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‘Worrying’ stress levels among primary care staff


Practice nurses and their colleagues in primary care are being put at risk of developing mental health problems by the increasing stress levels they face in the workplace, a charity has warned.

The concerns come against a background of increasing pressure on primary care services affected by rising demand and staff shortages.

“We need to make sure that healthcare professionals are well and supported”

Paul Farmer

A survey of 1,000 primary care workers by Mind found almost nine out of 10 considered their work life to be stressful, significantly higher than the wider UK workforce.

In addition, 43% of respondents said workplace stress had led them to resign or consider resigning from their jobs, indicating the significant psychological impact of stress on primary care workers.

Meanwhile, 21% said stress had actually led them to develop a mental health problem, 17% that it had led to them take medication as a result and 8% that it had sparked suicidal thoughts.

As well as the impact on mental health, the poll also found that stress had a significant impact on the physical health of primary care staff.

For example, 83% said it affected their ability to sleep and 54% that it impacted directly on their physical health. Workplace stress has also led to 17% calling in sick to avoid work.

The poll of over 1,000 GPs, practice nurses and other NHS practice staff, showed that work was the most stressful area of their lives – ahead of finance, health, family life and relationships.

Mind noted that the results showed many stressed staff had resorted to unhealthy coping mechanisms, with 42% drinking alcohol at least once a week and 8% smoking every day to help deal with workplace pressure.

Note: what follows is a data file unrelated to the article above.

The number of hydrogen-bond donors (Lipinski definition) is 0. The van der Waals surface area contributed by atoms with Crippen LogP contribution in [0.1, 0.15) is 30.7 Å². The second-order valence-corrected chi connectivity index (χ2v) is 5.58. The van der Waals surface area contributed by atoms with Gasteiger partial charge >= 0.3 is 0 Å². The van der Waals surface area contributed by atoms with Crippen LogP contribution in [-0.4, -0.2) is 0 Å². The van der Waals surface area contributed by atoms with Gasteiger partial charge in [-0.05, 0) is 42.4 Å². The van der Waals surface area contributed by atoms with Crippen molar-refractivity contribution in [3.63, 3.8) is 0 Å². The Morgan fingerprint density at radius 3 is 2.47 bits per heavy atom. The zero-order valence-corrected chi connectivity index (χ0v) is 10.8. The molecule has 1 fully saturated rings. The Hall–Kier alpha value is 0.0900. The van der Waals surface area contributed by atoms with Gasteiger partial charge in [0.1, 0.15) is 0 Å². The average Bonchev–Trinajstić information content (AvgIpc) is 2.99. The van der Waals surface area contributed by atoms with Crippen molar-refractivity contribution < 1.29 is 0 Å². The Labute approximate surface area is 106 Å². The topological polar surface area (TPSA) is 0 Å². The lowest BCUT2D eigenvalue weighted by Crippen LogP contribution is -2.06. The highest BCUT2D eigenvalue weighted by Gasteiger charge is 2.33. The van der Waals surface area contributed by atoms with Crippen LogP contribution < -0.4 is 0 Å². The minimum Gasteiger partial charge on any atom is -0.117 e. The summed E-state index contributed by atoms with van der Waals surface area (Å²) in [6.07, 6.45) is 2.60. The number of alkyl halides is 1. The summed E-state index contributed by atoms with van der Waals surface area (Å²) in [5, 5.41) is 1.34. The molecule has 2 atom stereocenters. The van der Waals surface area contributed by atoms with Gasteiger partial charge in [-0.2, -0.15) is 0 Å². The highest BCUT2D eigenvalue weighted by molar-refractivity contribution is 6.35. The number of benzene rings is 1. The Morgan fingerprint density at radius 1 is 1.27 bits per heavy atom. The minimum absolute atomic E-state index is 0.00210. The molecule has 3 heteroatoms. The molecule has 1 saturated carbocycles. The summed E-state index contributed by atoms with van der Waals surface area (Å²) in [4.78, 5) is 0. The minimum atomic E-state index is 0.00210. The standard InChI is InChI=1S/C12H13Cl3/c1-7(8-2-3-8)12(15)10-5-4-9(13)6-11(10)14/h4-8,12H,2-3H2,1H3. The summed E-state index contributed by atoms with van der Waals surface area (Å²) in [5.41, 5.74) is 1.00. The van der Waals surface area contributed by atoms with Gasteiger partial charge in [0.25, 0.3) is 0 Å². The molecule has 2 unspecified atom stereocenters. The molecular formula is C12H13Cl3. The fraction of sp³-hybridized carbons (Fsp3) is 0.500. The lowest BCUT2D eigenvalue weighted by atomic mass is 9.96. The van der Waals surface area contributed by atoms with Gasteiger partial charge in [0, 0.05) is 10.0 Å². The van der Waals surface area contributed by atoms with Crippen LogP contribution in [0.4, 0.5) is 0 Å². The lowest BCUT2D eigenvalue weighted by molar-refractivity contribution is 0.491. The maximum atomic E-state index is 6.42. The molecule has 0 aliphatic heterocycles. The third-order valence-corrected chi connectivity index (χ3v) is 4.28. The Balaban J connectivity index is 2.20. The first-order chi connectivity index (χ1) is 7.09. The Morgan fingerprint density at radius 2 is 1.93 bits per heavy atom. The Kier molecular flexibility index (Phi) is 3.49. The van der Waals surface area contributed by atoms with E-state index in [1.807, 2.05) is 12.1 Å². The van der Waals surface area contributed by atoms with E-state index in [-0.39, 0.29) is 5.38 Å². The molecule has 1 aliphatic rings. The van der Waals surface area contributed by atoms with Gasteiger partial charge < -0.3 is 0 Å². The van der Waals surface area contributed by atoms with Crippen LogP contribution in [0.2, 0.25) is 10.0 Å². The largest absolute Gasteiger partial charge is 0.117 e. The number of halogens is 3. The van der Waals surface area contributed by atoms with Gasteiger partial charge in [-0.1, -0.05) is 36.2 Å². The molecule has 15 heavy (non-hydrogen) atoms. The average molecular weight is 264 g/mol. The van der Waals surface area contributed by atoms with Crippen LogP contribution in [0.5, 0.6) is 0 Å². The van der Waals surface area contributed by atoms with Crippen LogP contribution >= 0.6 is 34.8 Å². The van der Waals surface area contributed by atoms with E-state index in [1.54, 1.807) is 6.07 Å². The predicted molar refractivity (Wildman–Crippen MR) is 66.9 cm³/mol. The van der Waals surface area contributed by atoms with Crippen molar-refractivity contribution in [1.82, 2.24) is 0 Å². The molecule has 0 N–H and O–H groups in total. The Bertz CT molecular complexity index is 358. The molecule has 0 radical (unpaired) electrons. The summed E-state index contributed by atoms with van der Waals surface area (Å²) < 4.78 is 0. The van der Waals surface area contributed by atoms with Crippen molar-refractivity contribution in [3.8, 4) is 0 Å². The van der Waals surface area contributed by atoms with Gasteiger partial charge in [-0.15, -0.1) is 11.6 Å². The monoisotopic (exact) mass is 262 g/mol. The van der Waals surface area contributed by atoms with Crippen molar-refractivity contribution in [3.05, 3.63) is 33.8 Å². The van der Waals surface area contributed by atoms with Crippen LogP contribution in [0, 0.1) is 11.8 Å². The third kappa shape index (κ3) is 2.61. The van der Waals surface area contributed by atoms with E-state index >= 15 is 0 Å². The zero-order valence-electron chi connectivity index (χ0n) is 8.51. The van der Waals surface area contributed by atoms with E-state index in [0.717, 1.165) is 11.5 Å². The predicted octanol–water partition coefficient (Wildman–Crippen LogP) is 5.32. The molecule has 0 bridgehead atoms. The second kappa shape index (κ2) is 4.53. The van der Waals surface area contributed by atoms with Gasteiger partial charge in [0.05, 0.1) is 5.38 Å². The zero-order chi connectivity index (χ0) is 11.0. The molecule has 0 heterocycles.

One of the biggest problems facing primary care staff appeared to be a fear of disclosing their stress levels in the workplace, said the charity.

It noted that this was “perhaps unsurprising” when 31% of respondents felt that disclosing that they are overly stressed would lead to them being perceived as less capable than other colleagues.

A further 22% also felt that disclosing would count against them when they were considered for promotion.

Paul Farmer Chief Executive Mind

Paul Farmer Chief Executive Mind

Paul Farmer

Paul Farmer, chief executive of Mind, said: “Everyone has mental health that needs looking after and this is just as true for GPs, nurses and their colleagues in primary care.

“These figures paint a worrying picture, suggesting that levels of stress among primary care staff are having a real impact on both their mental and physical wellbeing,” he said.

“We need to make sure that healthcare professionals are well and supported, so they can provide the best care for their patients,” said Mr Farmer.

He added: “Working in primary care doesn’t, however, make it any easier to find the words to talk about your mental health at work. It needs to be okay for primary care staff to talk about it.”